Mr. Olmsted has a reputation as a particularly stone-hearted and intransigent figure, even by the orthodox standards of Vatican hierarchy. He previously gained notoriety for refusing communion to a ten-year-old autistic child who could not swallow and later spearheaded an effort to incorporate local church parishes individually in order to shield the Phoenix archdiocese from suits by sex-abuse victims. He has also been a fierce and vocal critic of President Obama. But Mr. Omsted's pronouncement--rather than the deranged cries of a renegade cleric--reflect a broader, deeply disturbing trend that is reshaping Catholic healthcare. Earlier this year, I drew attention to the revision of Directive 58, which now prohibits Catholic hospitals from honoring the wishes of patients--both Catholic and non-Catholic--who wish to be removed from unwanted life support equipment such as ventilators. The new policy, like the new abortion rule, is both patently illegal and widely regarded as unethical by mainstream secular and religious thinkers. Inevitably, both policies will be challenged in the courts. However, in the interim, pregnant women must ask themselves whether they can trust their care to any Catholic hospitals in the United States. Without overt assurance from the Vatican, I fear that the answer is a resounding NO.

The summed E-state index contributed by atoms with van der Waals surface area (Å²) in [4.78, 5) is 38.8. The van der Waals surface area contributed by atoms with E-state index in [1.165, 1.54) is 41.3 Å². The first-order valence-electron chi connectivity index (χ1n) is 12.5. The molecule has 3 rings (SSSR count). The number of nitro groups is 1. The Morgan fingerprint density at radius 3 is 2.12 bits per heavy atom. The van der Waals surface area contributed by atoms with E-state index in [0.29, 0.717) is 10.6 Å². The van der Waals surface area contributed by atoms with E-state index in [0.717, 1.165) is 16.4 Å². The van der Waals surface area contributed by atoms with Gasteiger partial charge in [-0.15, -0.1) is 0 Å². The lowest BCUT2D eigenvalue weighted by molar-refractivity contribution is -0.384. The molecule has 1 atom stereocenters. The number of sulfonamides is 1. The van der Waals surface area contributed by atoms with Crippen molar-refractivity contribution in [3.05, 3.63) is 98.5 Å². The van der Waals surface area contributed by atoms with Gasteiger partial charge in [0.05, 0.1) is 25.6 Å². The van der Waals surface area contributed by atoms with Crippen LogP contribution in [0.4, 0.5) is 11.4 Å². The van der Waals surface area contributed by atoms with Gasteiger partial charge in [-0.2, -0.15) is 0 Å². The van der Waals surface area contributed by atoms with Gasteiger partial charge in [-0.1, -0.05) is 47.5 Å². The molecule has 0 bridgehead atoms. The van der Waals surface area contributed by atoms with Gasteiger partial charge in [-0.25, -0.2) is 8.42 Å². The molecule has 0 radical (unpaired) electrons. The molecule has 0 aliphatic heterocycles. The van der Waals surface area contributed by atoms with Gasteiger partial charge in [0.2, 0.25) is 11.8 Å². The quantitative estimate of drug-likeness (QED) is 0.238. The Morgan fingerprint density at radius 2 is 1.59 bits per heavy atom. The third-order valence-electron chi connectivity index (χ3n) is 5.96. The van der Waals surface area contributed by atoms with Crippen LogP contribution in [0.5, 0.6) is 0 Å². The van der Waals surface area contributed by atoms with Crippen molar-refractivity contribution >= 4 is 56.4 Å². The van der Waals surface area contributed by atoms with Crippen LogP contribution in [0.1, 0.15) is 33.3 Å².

Exactly how much risk to accept before terminating a pregnancy is certainly a difficult choice for any woman and any family. If I served on a hospital ethics committee, I would permit a pregnant woman with capacity to forgo an abortion, even if that meant her certain death, although I would do so with profound sadness. Competent adults have a right to make their own decisions -- no matter how misguided the rest of us may view them. That is the fundamental underpinning of contemporary medical ethics. Unfortunately, it appears that principle may no longer apply at Catholic hospitals, which provide approximately one-third of medical services in the United States. As a matter of public policy, these hospitals -- as public institutions that survive on public funds -- should be and are compelled to terminate pregnancies in medical emergencies. But if my life were at stake, or that of a woman I loved, I would not want to risk the chance that a woman less enlightened or flexible than Sister McBride was the ethicist ruling on my case in a medical emergency. So let me make this clear: At the present moment, as a physician, I would not feel comfortable with a woman I cared about seeking obstetric services at a Catholic hospital. In fact, I would not want a pregnant woman I cared about obtaining any medical treatment at a Catholic hospital. From this point forward, I will tell my pregnant patients, in all but the most emergent and high-risk circumstances, to instruct any ambulance that picks them up to avoid Catholic hospitals. That is tragic, because these institutions have a long and noble history of providing care to this nation's needy and most desperate. Alas, thanks to men like Mr. Olmsted, obtaining obstetric care at a Catholic hospital has become a dangerous game of Russian roulette.